“Going green” at times seems similar to the weather — everybody is talking about it.
Then there is Renzo Piano, who is doing something unprecedented for the sake of ecology. On Saturday, when Piano’s stunning $488 million California Academy of Sciences building opens in Golden Gate Park, the Italian architect will present San Francisco with a living, breathing, exemplary structure.
Among the many reasons to make the new museum your destination, there is the enjoyment of something so spectacular architecturally, so righteous in its respect for the environment.
In the new world of The City’s burgeoning museum scene, the academy’s rhapsody in glass rises along with the Fumihiko Maki-James Stewart Polshek Yerba Buena Center for the Arts (1993), Mario Botta’s San Francisco Museum of Modern Art (1995), Gae Aulenti’s Asian Art Museum (2003), Daniel Libeskind’s Contemporary Jewish Museum (2008) and other remarkable buildings (perhaps trying to make up for the new, boxy horrors along Howard Street).
Piano, turning 71 just before the academy opening, is a Pritzker Prize winner, one of the architects responsible for the famed 1977 Pompidou Center in Paris and now designer of five towers bearing his name in the enormous San Francisco Transbay development.
For the academy project, Piano took “nature as the fundamental element of inspiration,” calling its setting in the middle of Golden Gate Park “a miracle … one of the most beautiful parks in the world.”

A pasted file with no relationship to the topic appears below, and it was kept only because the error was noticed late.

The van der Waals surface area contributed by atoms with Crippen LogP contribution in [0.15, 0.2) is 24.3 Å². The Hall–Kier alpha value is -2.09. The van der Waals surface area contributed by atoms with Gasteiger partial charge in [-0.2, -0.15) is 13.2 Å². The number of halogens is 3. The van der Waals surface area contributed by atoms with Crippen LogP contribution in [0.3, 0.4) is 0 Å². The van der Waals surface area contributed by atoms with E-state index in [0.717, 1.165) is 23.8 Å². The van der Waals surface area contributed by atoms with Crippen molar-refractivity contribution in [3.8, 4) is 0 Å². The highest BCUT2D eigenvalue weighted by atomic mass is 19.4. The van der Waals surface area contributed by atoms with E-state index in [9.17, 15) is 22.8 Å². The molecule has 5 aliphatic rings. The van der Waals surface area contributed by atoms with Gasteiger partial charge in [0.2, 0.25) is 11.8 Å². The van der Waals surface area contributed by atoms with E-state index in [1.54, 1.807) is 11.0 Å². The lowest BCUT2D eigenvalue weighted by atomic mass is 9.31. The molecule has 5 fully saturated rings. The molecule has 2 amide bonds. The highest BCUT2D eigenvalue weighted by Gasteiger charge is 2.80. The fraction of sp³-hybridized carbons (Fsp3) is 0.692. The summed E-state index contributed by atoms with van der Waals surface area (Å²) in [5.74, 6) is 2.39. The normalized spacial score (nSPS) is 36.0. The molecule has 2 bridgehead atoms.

He had a bold, seemingly impossible idea of lifting a large slice of the park into the air and sliding the grand 410,000-square-foot building under it.
And now, there stands the parklike roof, with its seven hills — reflecting both San Francisco and Rome — its live vegetation helping to cool, hydrate and aerate the museum.
To “create a sense of transparency and connectedness between the building and the park,” Piano’s structure allows a view of the park from inside and an uninterrupted view of the building’s interior from the outside.
The all-glass central piazza, uninterrupted by columns, is a huge open space, making the building transparent across its east-west axis.
“As an architect,” Piano has said, “the first thing you have to do is to walk on the site and try to understand the geography and topography of the land. You know, places talk. They have a story to tell [but] sometimes architects don’t listen to them.”
Clearly, Piano has “listened” carefully. His museum is about to join distinguished company.
From Arthur Brown Jr.’s 1915 Beaux-Arts City Hall (with its immense Baroque dome modeled on that of Paris’ Les Invalides) to the new de Young Museum (2005) across the park concourse designed by Herzog & de Meuron (of the Beijing Olympics “Bird’s Nest” stadium), architects and San Francisco have responded well to each other. But until now, not nearly as “green-ly” as Piano.
IF YOU GO
California Academy of Sciences
Where: 55 Music Concourse Drive, Golden Gate Park, San Francisco
When: Opens Saturday; 9:30 a.m. to 5 p.m. Mondays-Saturdays; 11 a.m. to 5 p.m. Sundays
Tickets: $24.95 general; $19.95 seniors and students; $14.95 children 7 to 11; free for children 6 and under
Contact: (415) 379-8000; www.calacademy.org
Note: Opening ceremony begins at 8:30 a.m. Saturday; special extended hours until 9 p.m. and free admission all day Saturday. On Sunday, there will be extended hours, from 9:30 a.m. to 5 p.m. regular admission appliesbusinessentertainmentScience & TechnologyScience and Technology